Mastermind of a Twisted Cult and His Disciples; 1.librarian's Son: Daniel Wadham 2.steel-Capped Boots: Daniel Amos 3.computer Expert: Gavin Medd-Hall 4.gerrah Selby: She Turned Down a Place at Edinburgh University after Being Brainwashed by Avery 5.current Wife Natasha Avery 6.ex-Wife Heather Nicholson 7.greg Avery: Avoided Detection by Moving Every Six Months

Daily Mail (London), December 24, 2008 | Go to article overview

Mastermind of a Twisted Cult and His Disciples; 1.librarian's Son: Daniel Wadham 2.steel-Capped Boots: Daniel Amos 3.computer Expert: Gavin Medd-Hall 4.gerrah Selby: She Turned Down a Place at Edinburgh University after Being Brainwashed by Avery 5.current Wife Natasha Avery 6.ex-Wife Heather Nicholson 7.greg Avery: Avoided Detection by Moving Every Six Months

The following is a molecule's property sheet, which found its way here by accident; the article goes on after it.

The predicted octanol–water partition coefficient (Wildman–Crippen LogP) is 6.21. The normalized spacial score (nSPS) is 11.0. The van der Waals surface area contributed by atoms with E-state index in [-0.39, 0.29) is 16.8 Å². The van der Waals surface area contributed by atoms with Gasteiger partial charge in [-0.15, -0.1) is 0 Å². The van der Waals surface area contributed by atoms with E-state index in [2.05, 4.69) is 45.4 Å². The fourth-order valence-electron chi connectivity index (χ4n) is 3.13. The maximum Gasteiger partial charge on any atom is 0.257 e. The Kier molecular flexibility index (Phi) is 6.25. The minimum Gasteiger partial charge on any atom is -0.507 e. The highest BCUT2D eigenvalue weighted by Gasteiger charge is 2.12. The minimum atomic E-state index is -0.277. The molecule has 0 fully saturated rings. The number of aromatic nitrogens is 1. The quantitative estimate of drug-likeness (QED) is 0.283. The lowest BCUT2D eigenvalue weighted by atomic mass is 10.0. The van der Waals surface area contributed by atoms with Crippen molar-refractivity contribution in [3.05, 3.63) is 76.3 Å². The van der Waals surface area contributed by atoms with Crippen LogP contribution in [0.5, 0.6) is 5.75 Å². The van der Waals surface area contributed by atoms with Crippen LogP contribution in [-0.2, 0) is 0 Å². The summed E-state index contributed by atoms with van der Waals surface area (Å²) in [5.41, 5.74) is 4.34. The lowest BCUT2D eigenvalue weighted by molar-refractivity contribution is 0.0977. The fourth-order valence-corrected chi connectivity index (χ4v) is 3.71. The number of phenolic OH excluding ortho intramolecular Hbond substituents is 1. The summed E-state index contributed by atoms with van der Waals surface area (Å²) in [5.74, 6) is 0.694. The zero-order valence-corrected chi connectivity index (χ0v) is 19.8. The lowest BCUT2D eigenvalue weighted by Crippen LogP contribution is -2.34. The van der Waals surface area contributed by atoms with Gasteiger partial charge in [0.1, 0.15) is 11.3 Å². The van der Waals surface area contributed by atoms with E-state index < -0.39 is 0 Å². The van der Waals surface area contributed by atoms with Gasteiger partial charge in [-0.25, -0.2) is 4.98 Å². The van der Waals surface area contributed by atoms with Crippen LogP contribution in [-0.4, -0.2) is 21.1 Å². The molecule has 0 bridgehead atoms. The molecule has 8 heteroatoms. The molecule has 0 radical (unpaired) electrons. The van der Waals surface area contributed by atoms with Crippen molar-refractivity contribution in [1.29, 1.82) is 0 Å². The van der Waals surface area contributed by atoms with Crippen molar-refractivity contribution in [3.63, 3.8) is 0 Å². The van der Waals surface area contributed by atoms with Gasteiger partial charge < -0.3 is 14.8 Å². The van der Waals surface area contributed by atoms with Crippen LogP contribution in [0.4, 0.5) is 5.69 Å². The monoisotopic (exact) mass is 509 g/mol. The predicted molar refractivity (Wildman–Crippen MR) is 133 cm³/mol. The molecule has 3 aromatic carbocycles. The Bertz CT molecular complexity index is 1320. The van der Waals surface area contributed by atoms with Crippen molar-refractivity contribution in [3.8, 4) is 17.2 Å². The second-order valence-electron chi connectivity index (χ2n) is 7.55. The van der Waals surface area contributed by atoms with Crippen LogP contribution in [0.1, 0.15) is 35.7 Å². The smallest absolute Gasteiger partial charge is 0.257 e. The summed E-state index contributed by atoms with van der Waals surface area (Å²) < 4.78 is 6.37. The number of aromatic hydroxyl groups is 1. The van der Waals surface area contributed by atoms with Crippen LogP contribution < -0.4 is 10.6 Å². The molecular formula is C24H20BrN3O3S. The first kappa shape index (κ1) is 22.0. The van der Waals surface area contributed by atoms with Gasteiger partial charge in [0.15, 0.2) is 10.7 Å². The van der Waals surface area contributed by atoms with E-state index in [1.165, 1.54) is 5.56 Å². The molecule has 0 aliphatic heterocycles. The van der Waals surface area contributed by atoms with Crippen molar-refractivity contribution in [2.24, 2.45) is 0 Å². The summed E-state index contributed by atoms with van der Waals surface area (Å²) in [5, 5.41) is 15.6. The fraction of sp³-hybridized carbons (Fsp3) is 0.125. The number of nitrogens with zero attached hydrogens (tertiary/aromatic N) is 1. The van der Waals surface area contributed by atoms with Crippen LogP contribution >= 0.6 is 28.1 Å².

IN terms of his determination to achieve his aims, he compares himself to Nelson Mandela.

And he boasts that he is ready to die for the cause. Former associates describe him as a cult leader who brainwashes idealistic but naive middle-class teenagers.

For many years Greg Avery has run a string of brutally effective terror campaigns against animal testing firms around the country.

The 41-year-old told an interviewer: 'Whatever you think of us, you have to admit one thing - what we do works. We have a 100 per cent success rate. Whoever we choose to target is finished.' He inspires astonishing loyalty - before his arrest he shared a house with his wife and ex-wife, who were both key lieutenants in Stop Huntingdon Animal Cruelty.